Completing your prerequisites is just one part of the process. You also need to take the Medical College Admission Test, better known as the MCAT, which is a 7.5-hour standardized exam designed to assess a premed’s foundational science knowledge and critical thinking skills.
The exam is broken down into 4 sections, each worth a total perfect score of 132 points. A perfect MCAT score combining all 4 sections is 528.
The MCAT ranks as one of the hardest examinations in the world, and studying for the MCAT is no easy task, especially if you’re still working as a nurse.
What makes the MCAT so challenging is the fact that it’s not only a test of what you know; it’s a test of how you think. To achieve a high score, you must be able to synthesize information, think critically, and analyze what is presented to you within a short amount of time.
Plus, many questions on the MCAT combine content from different subjects, including biochemistry, organic chemistry, inorganic chemistry, general chemistry, biology, physics, psychology, sociology, humanities, and social sciences.
There’s also the dramatic length of the test itself. On exam day, you should expect to be at the test center for at least eight hours. Some of this time will involve signing in and taking breaks, but you will still spend six hours and 15 minutes just on content. The Law School Admission Test (LSAT) only takes three hours to complete, including breaks.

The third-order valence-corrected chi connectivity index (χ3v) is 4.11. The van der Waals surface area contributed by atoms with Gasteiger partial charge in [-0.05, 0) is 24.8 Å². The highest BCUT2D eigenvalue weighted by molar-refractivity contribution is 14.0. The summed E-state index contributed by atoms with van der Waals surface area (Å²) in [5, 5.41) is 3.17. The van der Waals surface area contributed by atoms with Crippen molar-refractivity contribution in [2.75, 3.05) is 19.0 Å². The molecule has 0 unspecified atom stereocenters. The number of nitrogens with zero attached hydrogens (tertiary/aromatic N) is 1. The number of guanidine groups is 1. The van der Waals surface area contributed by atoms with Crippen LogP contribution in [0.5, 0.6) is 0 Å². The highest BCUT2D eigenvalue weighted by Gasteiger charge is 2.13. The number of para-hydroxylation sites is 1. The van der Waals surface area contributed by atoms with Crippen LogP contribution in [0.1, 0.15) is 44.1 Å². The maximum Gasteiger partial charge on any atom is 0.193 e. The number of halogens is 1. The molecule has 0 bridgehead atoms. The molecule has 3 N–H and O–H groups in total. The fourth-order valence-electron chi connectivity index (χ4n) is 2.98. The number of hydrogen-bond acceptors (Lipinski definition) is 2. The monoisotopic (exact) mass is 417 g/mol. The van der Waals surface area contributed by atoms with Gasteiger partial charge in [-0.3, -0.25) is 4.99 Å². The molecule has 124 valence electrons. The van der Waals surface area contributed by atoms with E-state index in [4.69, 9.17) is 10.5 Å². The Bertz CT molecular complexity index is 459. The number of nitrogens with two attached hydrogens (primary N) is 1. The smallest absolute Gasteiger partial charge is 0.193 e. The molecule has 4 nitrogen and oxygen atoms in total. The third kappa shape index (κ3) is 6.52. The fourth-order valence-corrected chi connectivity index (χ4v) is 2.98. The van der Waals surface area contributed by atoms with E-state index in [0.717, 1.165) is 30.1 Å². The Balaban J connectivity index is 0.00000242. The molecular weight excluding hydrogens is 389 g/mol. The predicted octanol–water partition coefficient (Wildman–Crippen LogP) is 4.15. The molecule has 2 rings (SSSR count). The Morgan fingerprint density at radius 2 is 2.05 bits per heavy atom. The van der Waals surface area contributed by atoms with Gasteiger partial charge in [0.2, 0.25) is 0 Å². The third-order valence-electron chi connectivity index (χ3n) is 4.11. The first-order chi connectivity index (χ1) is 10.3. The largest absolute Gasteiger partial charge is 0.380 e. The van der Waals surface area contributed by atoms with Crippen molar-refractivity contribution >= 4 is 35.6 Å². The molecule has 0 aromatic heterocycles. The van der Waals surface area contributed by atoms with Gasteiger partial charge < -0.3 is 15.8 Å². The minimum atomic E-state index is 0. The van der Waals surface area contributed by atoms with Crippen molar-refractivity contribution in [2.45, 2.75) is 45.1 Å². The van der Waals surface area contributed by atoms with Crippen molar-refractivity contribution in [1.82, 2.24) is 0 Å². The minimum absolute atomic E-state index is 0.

However, while daunting, the MCAT’s difficulty is based primarily on how well you’re able to prepare and stick to a personalized study schedule.
Ideally, we recommend studying around 40-50 hours a week for about three months, but each person’s situation is different. If you can’t dedicate that much time to studying every week, aim for 20 or so hours every week for six months.
Step 3: Gain Extracurricular Experience
The Work and Activities section of your application is where you can briefly describe your medical experience and key accomplishments. Applying through AMCAS, you can choose up to 15 premed experiences, ranging from volunteering experiences, employment, honors, extracurricular activities, and more. You then have the opportunity to discuss how those experiences have shaped your desire to become a doctor.